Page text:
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What you need to know for 04/24/2017

Hopeful to lead Malta steps up

Hopeful to lead Malta steps up

The Democratic Party will field a candidate for town supervisor this fall, meaning there could be a

The Democratic Party will field a candidate for town supervisor this fall, meaning there could be a three-way race for Malta’s top elected position.

The Democratic candidate will be Cynthia Young, 56, a self-employed bookkeeper and tax preparer, who also ran against incumbent Republican Paul Sausville two years ago.

The Democrats also have Carol Henry running as a Town Board candidate against two incumbent Republicans.

“I am running for town supervisor because I believe I can make a difference in the way our town is governed,” Young said. “The business of the town needs to be conducted in a more open environment, with spirited debate focused on what’s right for the residents of the town of Malta. I will work to foster a spirit of consensus-building among the Town Board.”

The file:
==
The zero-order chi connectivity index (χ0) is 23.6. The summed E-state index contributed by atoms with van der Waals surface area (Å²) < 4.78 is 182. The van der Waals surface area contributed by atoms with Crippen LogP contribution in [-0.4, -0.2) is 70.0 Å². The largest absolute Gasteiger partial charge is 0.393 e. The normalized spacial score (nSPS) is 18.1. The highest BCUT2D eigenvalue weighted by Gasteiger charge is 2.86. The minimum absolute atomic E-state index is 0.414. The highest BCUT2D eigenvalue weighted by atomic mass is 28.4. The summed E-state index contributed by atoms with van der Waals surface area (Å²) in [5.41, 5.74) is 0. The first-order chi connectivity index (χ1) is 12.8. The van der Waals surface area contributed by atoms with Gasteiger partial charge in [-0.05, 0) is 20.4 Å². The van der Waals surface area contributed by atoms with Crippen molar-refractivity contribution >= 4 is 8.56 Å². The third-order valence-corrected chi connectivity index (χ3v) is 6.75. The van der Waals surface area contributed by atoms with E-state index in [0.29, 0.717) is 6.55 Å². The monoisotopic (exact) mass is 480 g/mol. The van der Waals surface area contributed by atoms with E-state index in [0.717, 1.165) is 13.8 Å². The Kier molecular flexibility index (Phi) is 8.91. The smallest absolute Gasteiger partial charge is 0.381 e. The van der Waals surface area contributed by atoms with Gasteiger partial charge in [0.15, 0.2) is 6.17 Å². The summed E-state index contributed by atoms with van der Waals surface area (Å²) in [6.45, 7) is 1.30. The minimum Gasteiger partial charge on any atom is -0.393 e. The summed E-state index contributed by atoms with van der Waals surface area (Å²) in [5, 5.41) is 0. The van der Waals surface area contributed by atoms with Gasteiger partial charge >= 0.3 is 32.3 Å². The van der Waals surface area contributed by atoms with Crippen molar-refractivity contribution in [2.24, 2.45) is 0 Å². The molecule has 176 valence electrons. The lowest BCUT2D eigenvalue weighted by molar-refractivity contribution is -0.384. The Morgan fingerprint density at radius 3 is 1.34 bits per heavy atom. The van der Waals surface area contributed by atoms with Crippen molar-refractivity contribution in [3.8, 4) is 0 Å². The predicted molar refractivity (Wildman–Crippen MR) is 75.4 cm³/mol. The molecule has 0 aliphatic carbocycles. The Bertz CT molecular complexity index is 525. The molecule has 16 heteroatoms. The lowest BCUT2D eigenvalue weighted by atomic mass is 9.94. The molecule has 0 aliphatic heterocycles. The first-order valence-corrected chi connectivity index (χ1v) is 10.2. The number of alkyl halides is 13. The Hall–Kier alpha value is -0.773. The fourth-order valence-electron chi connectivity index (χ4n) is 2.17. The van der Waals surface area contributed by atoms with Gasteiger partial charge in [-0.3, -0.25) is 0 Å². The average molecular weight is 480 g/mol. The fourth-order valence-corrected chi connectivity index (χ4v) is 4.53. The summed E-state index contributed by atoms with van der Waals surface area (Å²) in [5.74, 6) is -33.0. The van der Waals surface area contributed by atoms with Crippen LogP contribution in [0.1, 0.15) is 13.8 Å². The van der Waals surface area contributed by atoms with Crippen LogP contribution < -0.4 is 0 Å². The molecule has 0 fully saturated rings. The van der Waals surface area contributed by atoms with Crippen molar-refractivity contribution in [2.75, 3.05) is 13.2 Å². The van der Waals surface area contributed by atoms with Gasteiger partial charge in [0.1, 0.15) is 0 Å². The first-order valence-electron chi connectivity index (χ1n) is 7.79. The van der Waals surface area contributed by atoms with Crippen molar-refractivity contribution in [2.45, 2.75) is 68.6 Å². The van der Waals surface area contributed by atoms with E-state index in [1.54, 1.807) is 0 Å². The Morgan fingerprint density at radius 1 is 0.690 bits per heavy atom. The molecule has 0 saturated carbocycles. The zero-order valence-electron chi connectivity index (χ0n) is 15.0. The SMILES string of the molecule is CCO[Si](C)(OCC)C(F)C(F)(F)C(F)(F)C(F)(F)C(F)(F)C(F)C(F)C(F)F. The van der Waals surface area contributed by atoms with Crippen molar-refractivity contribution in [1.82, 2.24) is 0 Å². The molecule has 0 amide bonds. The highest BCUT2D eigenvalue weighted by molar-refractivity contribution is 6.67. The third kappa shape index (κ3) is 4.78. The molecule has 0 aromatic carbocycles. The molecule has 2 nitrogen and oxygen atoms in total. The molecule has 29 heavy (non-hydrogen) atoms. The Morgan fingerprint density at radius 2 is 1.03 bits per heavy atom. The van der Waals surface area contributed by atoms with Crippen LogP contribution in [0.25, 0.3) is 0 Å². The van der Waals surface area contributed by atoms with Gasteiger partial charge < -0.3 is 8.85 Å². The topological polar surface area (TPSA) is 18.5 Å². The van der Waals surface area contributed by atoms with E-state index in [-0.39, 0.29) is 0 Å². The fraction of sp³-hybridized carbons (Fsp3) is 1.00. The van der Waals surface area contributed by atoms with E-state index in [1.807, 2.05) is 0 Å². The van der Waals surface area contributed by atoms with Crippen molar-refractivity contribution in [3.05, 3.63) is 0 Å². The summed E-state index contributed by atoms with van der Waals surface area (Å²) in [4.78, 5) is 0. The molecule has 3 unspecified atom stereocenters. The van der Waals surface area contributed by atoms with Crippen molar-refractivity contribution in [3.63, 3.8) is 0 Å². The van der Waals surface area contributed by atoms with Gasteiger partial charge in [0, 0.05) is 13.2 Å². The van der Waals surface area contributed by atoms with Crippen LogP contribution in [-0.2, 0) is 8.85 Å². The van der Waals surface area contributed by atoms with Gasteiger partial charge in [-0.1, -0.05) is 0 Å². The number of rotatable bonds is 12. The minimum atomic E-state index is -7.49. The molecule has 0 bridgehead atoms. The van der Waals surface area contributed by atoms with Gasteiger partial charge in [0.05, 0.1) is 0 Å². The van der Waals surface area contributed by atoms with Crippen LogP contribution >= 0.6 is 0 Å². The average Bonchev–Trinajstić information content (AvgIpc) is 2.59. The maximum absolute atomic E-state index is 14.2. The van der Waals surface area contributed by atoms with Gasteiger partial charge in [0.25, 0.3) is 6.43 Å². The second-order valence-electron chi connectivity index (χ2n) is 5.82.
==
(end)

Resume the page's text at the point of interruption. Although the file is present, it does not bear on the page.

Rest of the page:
Young will face the winner of a Sept. 10 Republican primary, in which Sausville faces a challenge from Town Board member Peter Klotz.

Klotz, meanwhile, also has the support of the Saratoga County Conservative Party in the November election and plans to run in November even if he loses the Republican primary.

Young is a graduate of SUNY Oswego, where she majored in political science.

The 26-year town resident has previously worked in the town clerk’s and town assessor’s offices. She is a past chairwoman of the Malta Youth Commission and serves on the Malta Zoning Board of Appeals and the Board of Assessment Review.

Young, who also been endorsed by the Working Families Party, noted that she lost to Sausville by only 57 votes in 2011.

This will be her sixth time running for town office. She previously ran for town clerk and for the Town Board but has never won.

Henry, who is running for Town Board against Republican incumbents Maggi Ruisi and John Hartzell, also ran for the board two years ago but was unsuccessful.

Currently, Henry is chairwoman of the town Community Response Board, which responds to community issues that may arise with the GlobalFoundries computer chip plant. She is also a member of the town open space preservation and trails committee and the planning and zoning update committee. She is a construction project manager with Campito Plumbing & Heating in Latham.

“The population of the town has changed, and there needs to be a broader base of representation,” Henry said.

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